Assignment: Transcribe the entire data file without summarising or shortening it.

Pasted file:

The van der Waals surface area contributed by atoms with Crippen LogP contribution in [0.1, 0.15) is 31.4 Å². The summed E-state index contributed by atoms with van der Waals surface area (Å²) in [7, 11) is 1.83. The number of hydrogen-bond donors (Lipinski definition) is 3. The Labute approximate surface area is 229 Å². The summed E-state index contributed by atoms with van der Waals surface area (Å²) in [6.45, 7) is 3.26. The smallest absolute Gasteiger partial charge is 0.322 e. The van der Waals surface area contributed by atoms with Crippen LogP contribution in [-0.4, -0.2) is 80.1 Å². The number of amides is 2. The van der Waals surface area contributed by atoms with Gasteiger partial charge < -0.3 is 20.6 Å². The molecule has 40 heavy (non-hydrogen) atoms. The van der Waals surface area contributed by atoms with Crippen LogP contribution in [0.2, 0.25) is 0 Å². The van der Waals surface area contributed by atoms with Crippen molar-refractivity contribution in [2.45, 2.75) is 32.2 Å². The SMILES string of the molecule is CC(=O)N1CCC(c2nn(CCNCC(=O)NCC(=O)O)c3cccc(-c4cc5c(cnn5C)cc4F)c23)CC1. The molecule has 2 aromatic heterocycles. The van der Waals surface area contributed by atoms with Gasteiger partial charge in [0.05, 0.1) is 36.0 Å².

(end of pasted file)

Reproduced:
The van der Waals surface area contributed by atoms with Crippen LogP contribution in [0.1, 0.15) is 31.4 Å². The summed E-state index contributed by atoms with van der Waals surface area (Å²) in [7, 11) is 1.83. The number of hydrogen-bond donors (Lipinski definition) is 3. The Labute approximate surface area is 229 Å². The summed E-state index contributed by atoms with van der Waals surface area (Å²) in [6.45, 7) is 3.26. The smallest absolute Gasteiger partial charge is 0.322 e. The van der Waals surface area contributed by atoms with Crippen LogP contribution in [-0.4, -0.2) is 80.1 Å². The number of amides is 2. The van der Waals surface area contributed by atoms with Gasteiger partial charge < -0.3 is 20.6 Å². The molecule has 40 heavy (non-hydrogen) atoms. The van der Waals surface area contributed by atoms with Crippen LogP contribution in [0.2, 0.25) is 0 Å². The van der Waals surface area contributed by atoms with Crippen molar-refractivity contribution in [2.45, 2.75) is 32.2 Å². The SMILES string of the molecule is CC(=O)N1CCC(c2nn(CCNCC(=O)NCC(=O)O)c3cccc(-c4cc5c(cnn5C)cc4F)c23)CC1. The molecule has 2 aromatic heterocycles. The van der Waals surface area contributed by atoms with Gasteiger partial charge in [0.05, 0.1) is 36.0 Å².